30 is the New 20
By Ben Selznick, Staff Columnist
Published on Monday, January 8, 2007
I am a senior and, as such, a marked man. From any dinner table I happen upon with the over-40 crowd to every conversation with family near and far, the moment I mention my senior status, I am immediately asked about my post-graduation plans. You see, when prompted with this question, I don't respond with a definitive answer nor with a sheepish admission of indecision. Instead, I offer up: "I'm not quite sure," and follow with the phrase "but hey, 30 is the new 20, right?" This often draws amused glances and the questioner seems to be more or less satisfied with this partial answer. But a new question does arise: What does this phrase mean?
To begin, I'd like to clarify my term. By the utterance "30 is the new 20," I am referring to the idea that what characterized a person's life status at roughly 20, say, a generation or two ago -- finishing school, engaged if not already married, needing to find a steady job to start building that nest egg -- is now beginning to take place at roughly 30. This trend is occurring for a variety of reasons.
The life expectancy of the average American has increased into the late 1970s thanks to rapid advances in health care technology and a growing awareness of health consciousness amongst parts of the population. Life expectancy, in no small way, dictates the course of human affairs. Look at America circa 1606: marriage at roughly 15, death in the 30s for the healthy. As this is the case, 30 can be claimed to be the new 20 if only on biological grounds.
More compelling are the social and educational reasons for this phenomenon. Shaping this trend is the idea that today's college degree is yesterday's high school diploma and that soon, if not already, a graduate degree is needed to even think about starting a career. Obtaining all this education takes time, and lots of it. Further in the education realm are our friends, student loans. These puppies are growing by the day and, as we are constantly reminded, they ought to be paid off before other sets of expenses -- mortgage, new car, raising children -- set in. Paying off these debts takes time too and, coupled with the need for more education, lots of it.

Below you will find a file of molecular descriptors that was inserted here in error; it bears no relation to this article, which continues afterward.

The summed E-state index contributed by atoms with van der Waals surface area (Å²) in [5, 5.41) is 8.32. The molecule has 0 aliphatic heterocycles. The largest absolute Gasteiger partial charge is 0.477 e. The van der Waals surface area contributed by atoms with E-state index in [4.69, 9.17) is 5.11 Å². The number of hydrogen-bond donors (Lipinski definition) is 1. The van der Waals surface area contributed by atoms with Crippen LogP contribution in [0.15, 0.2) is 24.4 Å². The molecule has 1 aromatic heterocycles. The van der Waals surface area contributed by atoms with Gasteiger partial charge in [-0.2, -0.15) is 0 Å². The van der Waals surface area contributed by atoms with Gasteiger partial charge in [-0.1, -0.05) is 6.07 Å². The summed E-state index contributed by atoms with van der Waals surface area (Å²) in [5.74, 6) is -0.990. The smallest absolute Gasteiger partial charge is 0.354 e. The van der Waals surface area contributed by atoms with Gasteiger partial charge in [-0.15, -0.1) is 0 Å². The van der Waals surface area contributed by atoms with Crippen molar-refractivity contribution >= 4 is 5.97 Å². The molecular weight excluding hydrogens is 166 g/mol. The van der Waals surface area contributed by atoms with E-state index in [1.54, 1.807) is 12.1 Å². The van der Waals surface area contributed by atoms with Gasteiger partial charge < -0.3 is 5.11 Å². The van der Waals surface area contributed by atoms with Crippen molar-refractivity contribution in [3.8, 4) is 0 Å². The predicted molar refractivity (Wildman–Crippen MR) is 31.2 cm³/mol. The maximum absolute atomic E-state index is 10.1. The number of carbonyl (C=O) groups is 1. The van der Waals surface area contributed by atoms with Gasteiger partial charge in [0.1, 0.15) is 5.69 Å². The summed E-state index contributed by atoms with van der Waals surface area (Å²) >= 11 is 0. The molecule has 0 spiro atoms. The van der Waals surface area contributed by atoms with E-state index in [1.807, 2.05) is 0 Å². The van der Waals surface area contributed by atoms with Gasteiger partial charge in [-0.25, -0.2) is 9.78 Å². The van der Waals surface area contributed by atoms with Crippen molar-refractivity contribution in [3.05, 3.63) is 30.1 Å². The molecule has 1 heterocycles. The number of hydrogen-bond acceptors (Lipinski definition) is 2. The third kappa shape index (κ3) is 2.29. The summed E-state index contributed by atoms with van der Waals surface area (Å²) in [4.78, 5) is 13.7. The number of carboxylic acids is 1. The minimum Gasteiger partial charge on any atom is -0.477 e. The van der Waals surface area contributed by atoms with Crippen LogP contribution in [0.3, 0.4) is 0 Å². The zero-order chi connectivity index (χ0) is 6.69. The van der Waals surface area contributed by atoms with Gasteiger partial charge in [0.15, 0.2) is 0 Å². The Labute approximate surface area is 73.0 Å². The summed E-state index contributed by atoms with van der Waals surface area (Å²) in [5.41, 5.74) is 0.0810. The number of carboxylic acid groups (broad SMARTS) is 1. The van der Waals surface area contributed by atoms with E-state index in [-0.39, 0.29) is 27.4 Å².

Another social reason is the changing nature of what it means to have a career. In our parents' and grandparents' generation, an individual held three or four jobs and usually received health care and retirement benefits from his employer. This strong security net encouraged recent high school and college graduates to find steady employment and hold it. Now, with retirement pensions more or less a thing of the past and the health care situation in this country unclear, the drive to make a commitment to an employer simply is not there. Some 50 years ago, one's first job may have been his or her only; today, initial employment is just a stepping-stone to something else.
Together, these two social forces have started to create a new world for "twentysomethings." In this world, a culture of experimentation has been encouraged, as long as this auditioning is somewhat profitable. Here, it is not uncommon for an individual to start down several different paths before, by their late 20s or early 30s, they've found one to stay on. Don't take my word. Ask your senior friends how many of them are entering a job that they plan to hold for more than five years.
So is 30 the new 20? Maybe not. Even if it is just an illusion, it's one that helps me and other seniors sleep at night. It's one that has helped me dodge that inevitable dinner table question. And it is one that allows me to take comfort in the fact that I don't have to decide what I want to be when I grow up the moment I finish school.